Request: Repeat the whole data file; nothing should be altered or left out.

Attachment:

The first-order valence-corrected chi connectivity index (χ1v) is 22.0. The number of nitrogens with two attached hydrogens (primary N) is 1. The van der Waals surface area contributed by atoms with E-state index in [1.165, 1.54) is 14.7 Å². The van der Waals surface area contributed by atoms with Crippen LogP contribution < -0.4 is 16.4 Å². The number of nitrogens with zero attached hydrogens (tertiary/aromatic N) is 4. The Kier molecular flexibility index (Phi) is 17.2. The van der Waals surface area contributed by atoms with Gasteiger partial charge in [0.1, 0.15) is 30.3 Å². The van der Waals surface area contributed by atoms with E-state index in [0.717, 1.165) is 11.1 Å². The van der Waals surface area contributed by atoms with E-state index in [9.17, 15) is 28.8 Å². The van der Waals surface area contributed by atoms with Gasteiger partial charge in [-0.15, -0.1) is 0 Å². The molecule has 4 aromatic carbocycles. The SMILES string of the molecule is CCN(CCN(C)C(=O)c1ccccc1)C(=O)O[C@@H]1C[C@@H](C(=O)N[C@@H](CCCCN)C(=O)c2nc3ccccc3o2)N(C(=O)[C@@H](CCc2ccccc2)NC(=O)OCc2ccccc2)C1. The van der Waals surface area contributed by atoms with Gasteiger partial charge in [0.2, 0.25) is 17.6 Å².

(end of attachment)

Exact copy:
The first-order valence-corrected chi connectivity index (χ1v) is 22.0. The number of nitrogens with two attached hydrogens (primary N) is 1. The van der Waals surface area contributed by atoms with E-state index in [1.165, 1.54) is 14.7 Å². The van der Waals surface area contributed by atoms with Crippen LogP contribution < -0.4 is 16.4 Å². The number of nitrogens with zero attached hydrogens (tertiary/aromatic N) is 4. The Kier molecular flexibility index (Phi) is 17.2. The van der Waals surface area contributed by atoms with Gasteiger partial charge in [0.1, 0.15) is 30.3 Å². The van der Waals surface area contributed by atoms with E-state index in [0.717, 1.165) is 11.1 Å². The van der Waals surface area contributed by atoms with E-state index in [9.17, 15) is 28.8 Å². The van der Waals surface area contributed by atoms with Gasteiger partial charge in [-0.15, -0.1) is 0 Å². The molecule has 4 aromatic carbocycles. The SMILES string of the molecule is CCN(CCN(C)C(=O)c1ccccc1)C(=O)O[C@@H]1C[C@@H](C(=O)N[C@@H](CCCCN)C(=O)c2nc3ccccc3o2)N(C(=O)[C@@H](CCc2ccccc2)NC(=O)OCc2ccccc2)C1. The van der Waals surface area contributed by atoms with Gasteiger partial charge in [0.2, 0.25) is 17.6 Å².